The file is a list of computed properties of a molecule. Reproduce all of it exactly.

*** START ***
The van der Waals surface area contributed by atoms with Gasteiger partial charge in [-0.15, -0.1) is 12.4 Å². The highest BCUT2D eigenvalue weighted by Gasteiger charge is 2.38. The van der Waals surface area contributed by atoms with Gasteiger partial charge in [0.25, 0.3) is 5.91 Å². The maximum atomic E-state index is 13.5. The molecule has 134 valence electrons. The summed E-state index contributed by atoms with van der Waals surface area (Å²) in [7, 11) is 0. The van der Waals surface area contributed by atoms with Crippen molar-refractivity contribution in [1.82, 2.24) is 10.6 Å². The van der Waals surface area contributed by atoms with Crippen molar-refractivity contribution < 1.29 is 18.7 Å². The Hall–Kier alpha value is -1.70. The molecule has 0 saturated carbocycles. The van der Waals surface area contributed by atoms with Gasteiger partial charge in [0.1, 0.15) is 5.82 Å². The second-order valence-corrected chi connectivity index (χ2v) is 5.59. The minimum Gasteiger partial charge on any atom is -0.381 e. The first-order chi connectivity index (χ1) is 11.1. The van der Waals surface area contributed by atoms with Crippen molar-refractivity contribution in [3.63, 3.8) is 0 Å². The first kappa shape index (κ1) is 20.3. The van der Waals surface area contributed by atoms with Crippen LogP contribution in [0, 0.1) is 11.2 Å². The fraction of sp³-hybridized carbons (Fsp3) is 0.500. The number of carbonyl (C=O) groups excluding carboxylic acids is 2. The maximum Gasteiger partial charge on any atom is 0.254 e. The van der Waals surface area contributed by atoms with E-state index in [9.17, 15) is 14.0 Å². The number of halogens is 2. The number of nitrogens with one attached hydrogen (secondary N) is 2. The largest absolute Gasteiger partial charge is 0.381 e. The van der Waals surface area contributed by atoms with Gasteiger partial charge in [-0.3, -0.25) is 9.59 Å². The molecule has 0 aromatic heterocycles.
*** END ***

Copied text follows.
The van der Waals surface area contributed by atoms with Gasteiger partial charge in [-0.15, -0.1) is 12.4 Å². The highest BCUT2D eigenvalue weighted by Gasteiger charge is 2.38. The van der Waals surface area contributed by atoms with Gasteiger partial charge in [0.25, 0.3) is 5.91 Å². The maximum atomic E-state index is 13.5. The molecule has 134 valence electrons. The summed E-state index contributed by atoms with van der Waals surface area (Å²) in [7, 11) is 0. The van der Waals surface area contributed by atoms with Crippen molar-refractivity contribution in [1.82, 2.24) is 10.6 Å². The van der Waals surface area contributed by atoms with Crippen molar-refractivity contribution < 1.29 is 18.7 Å². The Hall–Kier alpha value is -1.70. The molecule has 0 saturated carbocycles. The van der Waals surface area contributed by atoms with Gasteiger partial charge in [0.1, 0.15) is 5.82 Å². The second-order valence-corrected chi connectivity index (χ2v) is 5.59. The minimum Gasteiger partial charge on any atom is -0.381 e. The first-order chi connectivity index (χ1) is 11.1. The van der Waals surface area contributed by atoms with Crippen molar-refractivity contribution in [3.63, 3.8) is 0 Å². The first kappa shape index (κ1) is 20.3. The van der Waals surface area contributed by atoms with Crippen LogP contribution in [0, 0.1) is 11.2 Å². The fraction of sp³-hybridized carbons (Fsp3) is 0.500. The number of carbonyl (C=O) groups excluding carboxylic acids is 2. The maximum Gasteiger partial charge on any atom is 0.254 e. The van der Waals surface area contributed by atoms with E-state index in [9.17, 15) is 14.0 Å². The number of halogens is 2. The number of nitrogens with one attached hydrogen (secondary N) is 2. The largest absolute Gasteiger partial charge is 0.381 e. The van der Waals surface area contributed by atoms with Gasteiger partial charge in [-0.3, -0.25) is 9.59 Å². The molecule has 0 aromatic heterocycles.